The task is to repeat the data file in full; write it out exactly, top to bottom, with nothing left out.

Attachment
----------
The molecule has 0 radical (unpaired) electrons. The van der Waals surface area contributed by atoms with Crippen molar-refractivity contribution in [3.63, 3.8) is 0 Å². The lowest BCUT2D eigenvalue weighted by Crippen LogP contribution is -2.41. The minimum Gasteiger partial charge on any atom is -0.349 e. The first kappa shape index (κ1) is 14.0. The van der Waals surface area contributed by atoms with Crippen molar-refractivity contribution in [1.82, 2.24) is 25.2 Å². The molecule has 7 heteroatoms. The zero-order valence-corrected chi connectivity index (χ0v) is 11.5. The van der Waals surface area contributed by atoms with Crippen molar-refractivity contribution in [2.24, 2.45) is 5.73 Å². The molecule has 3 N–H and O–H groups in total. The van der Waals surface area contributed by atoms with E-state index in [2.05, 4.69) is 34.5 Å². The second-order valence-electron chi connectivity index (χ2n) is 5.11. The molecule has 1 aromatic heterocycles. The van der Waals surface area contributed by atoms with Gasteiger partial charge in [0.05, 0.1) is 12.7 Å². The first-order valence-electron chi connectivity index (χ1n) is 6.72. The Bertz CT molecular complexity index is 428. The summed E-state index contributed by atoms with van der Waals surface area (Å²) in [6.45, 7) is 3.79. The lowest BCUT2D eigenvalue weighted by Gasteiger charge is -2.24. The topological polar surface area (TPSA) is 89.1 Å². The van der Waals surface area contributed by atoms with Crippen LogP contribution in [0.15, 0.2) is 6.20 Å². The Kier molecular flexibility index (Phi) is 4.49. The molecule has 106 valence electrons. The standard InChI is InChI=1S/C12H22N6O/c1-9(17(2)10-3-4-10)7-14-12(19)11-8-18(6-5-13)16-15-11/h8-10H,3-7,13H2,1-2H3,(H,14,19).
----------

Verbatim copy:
The molecule has 0 radical (unpaired) electrons. The van der Waals surface area contributed by atoms with Crippen molar-refractivity contribution in [3.63, 3.8) is 0 Å². The lowest BCUT2D eigenvalue weighted by Crippen LogP contribution is -2.41. The minimum Gasteiger partial charge on any atom is -0.349 e. The first kappa shape index (κ1) is 14.0. The van der Waals surface area contributed by atoms with Crippen molar-refractivity contribution in [1.82, 2.24) is 25.2 Å². The molecule has 7 heteroatoms. The zero-order valence-corrected chi connectivity index (χ0v) is 11.5. The van der Waals surface area contributed by atoms with Crippen molar-refractivity contribution in [2.24, 2.45) is 5.73 Å². The molecule has 3 N–H and O–H groups in total. The van der Waals surface area contributed by atoms with E-state index in [2.05, 4.69) is 34.5 Å². The second-order valence-electron chi connectivity index (χ2n) is 5.11. The molecule has 1 aromatic heterocycles. The van der Waals surface area contributed by atoms with Gasteiger partial charge in [0.05, 0.1) is 12.7 Å². The first-order valence-electron chi connectivity index (χ1n) is 6.72. The Bertz CT molecular complexity index is 428. The summed E-state index contributed by atoms with van der Waals surface area (Å²) in [6.45, 7) is 3.79. The lowest BCUT2D eigenvalue weighted by Gasteiger charge is -2.24. The topological polar surface area (TPSA) is 89.1 Å². The van der Waals surface area contributed by atoms with Crippen LogP contribution in [0.15, 0.2) is 6.20 Å². The Kier molecular flexibility index (Phi) is 4.49. The molecule has 106 valence electrons. The standard InChI is InChI=1S/C12H22N6O/c1-9(17(2)10-3-4-10)7-14-12(19)11-8-18(6-5-13)16-15-11/h8-10H,3-7,13H2,1-2H3,(H,14,19).